Top 10 stories of 2018
Written by Simon Austin — December 26, 2018
HERE are our top 10 best-read stories of 2018...
10. DANNY CIPRIANI: RUGBY'S FREE SPIRIT
Ben Dirs came face to face with one of the most talented and talked about rugby players of his generation - and was genuinely surprised by what he found.
"This isn’t the swaggerer I’ve read about, the feckless kid who threw it all away. This is a thoughtful man, well on the way to making sense of it all."
9. THOMAS GRØNNEMARK: LIVERPOOL'S THROW-IN GURU
After Liverpool boss Jurgen Klopp revealed he had employed the services of a specialist throw-in coach, TGG secured the first interview with Dane Thomas Grønnemark.
Andy Gray may have ridiculed his work, but to us it made perfect sense. "Liverpool have three very fast players. You need to throw accurate, hard and precise to release them.”
8. MOURINHO'S MAN UTD WERE ONLY TEAM NOT TO USE GPS
We discovered that departed Manchester United manager Jose Mourinho had scrapped the use of GPS monitoring at the club. This was a major surprise, as the technology is used by every other club in the Premier League and beyond.
The story was picked up by other media outlets and stimulated plenty of debate about the use of GPS and sports science as a whole.
7. UNCOVERING THE WORK OF FOOTBALL'S TACTICAL ANALYSTS
Joe Carnall, Derby County's Head of Tactical Analysis, took us into a hugely important yet little understood world.
“People see the sports science team warming the players up before the game, and the physios going on to treat them, but we're the ones in the background."
6. MARCELO BIELSA: PHILOSOPHY OF A CULT MANAGER
Marcelo Bielsa has been cited as an inspiration by many of the most successful managers in the world, including Mauricio Pochettino and Pep Guardiola.
After the enigmatic Argentine was unveiled as manager of Leeds United in June 2018, Jed Davies wrote us this insightful piece about Bielsa's methods and philosophy.
5. TONY STRUDWICK: WHY SPORTS SCIENCE HAS LOST ITS WAY
Tony Strudwick, the former Head of Performance at Manchester United, was one of the speakers at our inaugural Cohesive Coaching event in June.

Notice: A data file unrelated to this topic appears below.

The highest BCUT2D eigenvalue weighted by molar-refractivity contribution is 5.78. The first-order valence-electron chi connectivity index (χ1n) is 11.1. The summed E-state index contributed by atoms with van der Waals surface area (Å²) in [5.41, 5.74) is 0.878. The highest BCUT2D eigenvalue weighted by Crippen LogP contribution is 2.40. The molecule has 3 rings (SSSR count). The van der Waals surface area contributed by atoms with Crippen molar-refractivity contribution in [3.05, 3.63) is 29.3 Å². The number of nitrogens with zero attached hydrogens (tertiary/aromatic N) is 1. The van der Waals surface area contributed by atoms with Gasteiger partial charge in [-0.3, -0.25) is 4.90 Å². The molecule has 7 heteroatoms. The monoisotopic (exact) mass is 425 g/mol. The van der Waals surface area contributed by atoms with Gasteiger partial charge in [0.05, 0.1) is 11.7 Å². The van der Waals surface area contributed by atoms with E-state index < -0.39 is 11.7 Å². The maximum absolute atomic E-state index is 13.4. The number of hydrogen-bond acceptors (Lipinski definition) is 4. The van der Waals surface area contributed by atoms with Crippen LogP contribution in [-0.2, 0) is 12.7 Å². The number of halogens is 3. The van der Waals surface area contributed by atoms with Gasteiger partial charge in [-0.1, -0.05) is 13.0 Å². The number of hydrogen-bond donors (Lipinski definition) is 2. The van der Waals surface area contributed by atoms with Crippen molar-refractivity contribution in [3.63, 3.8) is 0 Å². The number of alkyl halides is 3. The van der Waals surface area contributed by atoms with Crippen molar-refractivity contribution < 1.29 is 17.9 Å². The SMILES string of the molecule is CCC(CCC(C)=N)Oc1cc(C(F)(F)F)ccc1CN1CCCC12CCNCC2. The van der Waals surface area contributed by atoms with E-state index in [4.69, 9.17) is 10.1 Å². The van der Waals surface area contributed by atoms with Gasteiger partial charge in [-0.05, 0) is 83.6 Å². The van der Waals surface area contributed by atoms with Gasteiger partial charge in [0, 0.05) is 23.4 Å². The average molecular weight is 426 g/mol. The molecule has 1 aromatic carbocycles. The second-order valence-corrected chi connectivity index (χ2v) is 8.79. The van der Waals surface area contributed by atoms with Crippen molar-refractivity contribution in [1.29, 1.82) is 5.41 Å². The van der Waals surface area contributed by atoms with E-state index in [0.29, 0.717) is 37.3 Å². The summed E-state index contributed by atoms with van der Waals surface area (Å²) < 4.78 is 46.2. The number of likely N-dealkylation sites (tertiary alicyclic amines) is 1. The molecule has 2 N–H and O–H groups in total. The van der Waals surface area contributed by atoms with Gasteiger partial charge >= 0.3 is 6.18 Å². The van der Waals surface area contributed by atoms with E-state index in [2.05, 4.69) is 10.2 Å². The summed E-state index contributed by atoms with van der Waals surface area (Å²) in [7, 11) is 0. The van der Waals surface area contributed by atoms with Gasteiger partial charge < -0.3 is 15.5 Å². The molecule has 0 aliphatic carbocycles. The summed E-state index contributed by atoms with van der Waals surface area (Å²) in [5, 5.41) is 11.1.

One of the key themes of Strudwick's excellent presentation was that sports science has lost its way. "This red flag culture perpetuated by practitioners obsessed with injury prevention is killing our pursuit of human performance."
4. ACADEMY PRODUCTIVITY RANKINGS 2017/18
In December, we released the second edition of our annual Academy Productivity Rankings, compiled by Mark Crane.
Once again Manchester United came out on top, with Arsenal second and Tottenham third. There were lots of interesting findings, stimulating debate and discussion. Our hope is that the governing bodies step into the breach and publish their own in-depth data on Academies in future.
3. PEP GUARDIOLA AND THE HALF SPACES
After Brighton midfielder Steve Sidwell revealed the amount of time he'd spent studying the "half spaces" on his Uefa A Licence course, TGG decided to investigate further.
Dave Adams, who helped put the course together for the Welsh FA, navigated the way, informing us about football's fertile ground and why Pep Guardiola is the undoubted master at exploiting it.
2. WHAT MAN UTD CAN LEARN FROM BARCA ABOUT CULTURE
In October, Professor Damian Hughes outlined the importance of culture, explaining how integral it had been in returning Barcelona to the top. Hughes argued that Manchester United needed to learn some of the same lessons if they were to improve under Jose Mourinho.
"There is a great quote, often used in crisis management situations, that success leaves clues. This was the approach adopted by Barcelona back in 2007. It wouldn't be too late for those in charge of United to heed the same approach."
1. COACHING REVOLUTION THAT TOOK BELGIUM TO THE TOP
So here it is, our best-read story of 2018, with more than 75,000 page views.
Belgium's Head of Coach Education, Kris van der Haegen, explained how the Red Devils had gone from 66th in the Fifa world rankings to top spot in little more than a decade.
"The key for change was coach education. The main actor is the player. Not the coach, not the team."